The breadth of the powers in the measure is breathtaking. We must keep the closest watch on the element of the Government's anti-terror legislation that we are considering. It is genuinely worrying that the Home Office is tempted to give itself more and more powers under the pretext of protecting the public. We must always remember that this nation is a famous haven for freedom and free speech. There is a suspicion that we are taking a further step down the road to undermining that freedom. It is hard to suppress that suspicion when one examines the Bill.

Expanding state control is accepted in a time of war, but we should be most reluctant to provide the police and other Government agencies with carte blanche, not least since the Bill is likely to be used as a precedent for all manner of other civil contingency arrangements.

This is neither the place nor the time to analyse the specifics. Indeed, several hon. Members, including my hon. Friend Mr. Cash, have already done that, in what one might describe as tortuous detail. However, we need firmly to define "emergency" and "serious damage" in clause 1, and all the powers of requisition and confiscation of property and land—which can occur with or without compensation—as well the police powers to quarantine perhaps thousands of people indefinitely under clause 21(3).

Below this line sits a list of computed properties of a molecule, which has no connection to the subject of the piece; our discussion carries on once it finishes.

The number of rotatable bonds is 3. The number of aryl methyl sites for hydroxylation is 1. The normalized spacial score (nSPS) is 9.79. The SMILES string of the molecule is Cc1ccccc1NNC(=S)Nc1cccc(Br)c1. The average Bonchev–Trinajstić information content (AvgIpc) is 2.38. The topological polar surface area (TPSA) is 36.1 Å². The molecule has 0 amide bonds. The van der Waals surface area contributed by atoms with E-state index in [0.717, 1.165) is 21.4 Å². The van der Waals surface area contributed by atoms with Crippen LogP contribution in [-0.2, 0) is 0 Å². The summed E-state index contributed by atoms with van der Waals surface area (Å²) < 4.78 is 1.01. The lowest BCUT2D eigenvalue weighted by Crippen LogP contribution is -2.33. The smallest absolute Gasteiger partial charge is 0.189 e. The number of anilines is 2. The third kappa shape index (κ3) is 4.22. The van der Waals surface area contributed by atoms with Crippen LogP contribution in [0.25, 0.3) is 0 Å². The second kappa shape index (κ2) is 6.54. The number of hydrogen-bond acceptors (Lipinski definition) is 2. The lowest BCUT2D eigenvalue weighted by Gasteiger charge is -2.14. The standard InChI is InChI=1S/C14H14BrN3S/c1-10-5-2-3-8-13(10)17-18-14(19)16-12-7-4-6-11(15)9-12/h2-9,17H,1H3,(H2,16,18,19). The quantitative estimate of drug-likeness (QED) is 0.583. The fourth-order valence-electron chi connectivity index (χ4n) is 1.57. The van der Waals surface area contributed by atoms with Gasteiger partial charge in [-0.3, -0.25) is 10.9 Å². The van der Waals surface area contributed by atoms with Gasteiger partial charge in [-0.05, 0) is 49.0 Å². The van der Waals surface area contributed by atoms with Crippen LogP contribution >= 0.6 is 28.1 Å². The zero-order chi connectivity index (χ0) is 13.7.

I have discussed the matter with several leading policemen in my constituency, including the borough commander of Westminster this morning, and several superintendents in places such as Soho and Covent Garden. They were open and honest enough to express the concerns that they would feel as individuals even if, as police, they understood the importance of new powers such as those in the Bill.

Perhaps the Under-Secretary will explain in Committee, if not in her winding-up speech, the reason for confusion about the devolved Administrations, which clause 28 covers. Why, for example, do not the Greater London Authority and the Metropolitan Police Authority have the same powers as those envisaged for the Scottish Parliament and the Welsh Assembly? To pick up a point that Mr. Allan made, I am interested in the way in which local government, especially if we have large-scale regional government in the north of England, will play its part in ensuring that the Bill is joined up and well thought through.